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Hard-hats hear hard talk from Bush

NEW ORLEANS, Louisiana (CNN) -- Wrapping up a two-day tour on economic issues Tuesday, President Bush stepped up pressure on Democrats in the Senate to approve legislation that is pending on trade, energy and a stalled economic stimulus package.

In recent weeks, the president has sparred with the Democrat-controlled chamber on economic issues. He continued the tussle in a speech to workers at the Port of New Orleans, Louisiana.

"It's about time they focused on creating jobs in America and get me a trade bill and an energy bill for the good of the American people," Bush said of the Senate.

"An energy plan will help create jobs, a trade bill will create jobs," he continued. "And we need a stimulus plan that says, 'Let's be smart. Let's encourage entrepreneurs and people who buy equipment and let's accelerate the tax relief so that this economy will grow so that people who want to work can find work.' "

Bush's comments to the hard-hat clad workers came on the last leg of a tour in which he also visited workers Monday at a John Deere heavy-equipment plant in Illinois and farmers at a Missouri feed mill.

The stops, he said, were meant to highlight how the U.S. economy is linked. The industrial equipment produced in Illinois and the products grown by Missouri farmers, he noted, pass through the Louisiana port for export overseas.

"This isn't a Republican issue. This isn't a Democrat issue," he said. "Trade is a jobs issue, and the United States Senate needs to hear the voices of the working people and get me a bill I can sign."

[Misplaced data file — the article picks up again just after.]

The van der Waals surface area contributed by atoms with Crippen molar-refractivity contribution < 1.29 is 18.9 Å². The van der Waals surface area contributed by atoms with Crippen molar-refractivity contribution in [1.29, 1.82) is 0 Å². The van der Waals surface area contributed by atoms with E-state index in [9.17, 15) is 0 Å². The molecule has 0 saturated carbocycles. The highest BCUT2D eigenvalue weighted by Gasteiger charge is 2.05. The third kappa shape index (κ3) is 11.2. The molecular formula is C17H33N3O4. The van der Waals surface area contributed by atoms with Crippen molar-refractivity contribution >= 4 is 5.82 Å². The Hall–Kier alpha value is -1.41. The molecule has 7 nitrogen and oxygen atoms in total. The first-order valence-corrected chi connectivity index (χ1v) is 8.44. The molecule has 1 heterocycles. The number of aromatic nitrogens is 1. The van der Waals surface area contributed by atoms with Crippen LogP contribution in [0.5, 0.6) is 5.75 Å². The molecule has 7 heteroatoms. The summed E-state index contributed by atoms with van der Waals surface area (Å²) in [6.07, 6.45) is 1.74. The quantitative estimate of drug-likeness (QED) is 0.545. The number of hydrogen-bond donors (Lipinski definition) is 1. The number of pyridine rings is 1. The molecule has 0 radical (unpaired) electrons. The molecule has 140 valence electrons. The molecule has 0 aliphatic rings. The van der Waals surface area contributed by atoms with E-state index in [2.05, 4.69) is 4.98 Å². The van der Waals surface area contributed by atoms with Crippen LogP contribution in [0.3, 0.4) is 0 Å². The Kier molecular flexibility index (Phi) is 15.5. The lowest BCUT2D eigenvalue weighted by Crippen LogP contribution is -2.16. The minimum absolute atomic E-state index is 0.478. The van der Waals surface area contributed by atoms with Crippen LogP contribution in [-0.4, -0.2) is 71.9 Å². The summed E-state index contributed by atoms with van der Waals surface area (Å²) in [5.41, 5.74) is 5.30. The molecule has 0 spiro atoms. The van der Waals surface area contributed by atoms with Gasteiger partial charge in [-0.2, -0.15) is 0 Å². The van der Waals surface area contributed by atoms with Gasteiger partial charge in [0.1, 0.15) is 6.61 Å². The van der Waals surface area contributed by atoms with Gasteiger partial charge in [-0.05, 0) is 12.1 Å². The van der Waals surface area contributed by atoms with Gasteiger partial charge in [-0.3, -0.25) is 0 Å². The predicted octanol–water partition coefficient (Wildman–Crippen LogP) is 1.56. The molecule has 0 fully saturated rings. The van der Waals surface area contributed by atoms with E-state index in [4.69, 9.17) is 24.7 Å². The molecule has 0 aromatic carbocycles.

The trade bill, known as "fast track" or "trade promotion authority," passed by a single vote in the GOP-controlled House of Representatives last month, but only after Bush and other top Republicans engaged in an intense, last-minute push for votes.

The legislation would give the president the authority to make trade pacts without having to involve lawmakers in his agreements. Congress would retain the power to approve or reject the deals, but not to amend them. Many Democrats said the proposal would give the administration too much power.

Senate Majority Leader Tom Daschle has said he supports the legislation and has said he would bring it up for a vote sometime early this year, after Congress returns from its winter recess later this month.

Some Republicans are concerned that Democrats could hold off on putting the bill up for a vote in order to use it as leverage on other pressing matters, such as economic stimulus -- the source of increased partisan friction in Washington in recent months.




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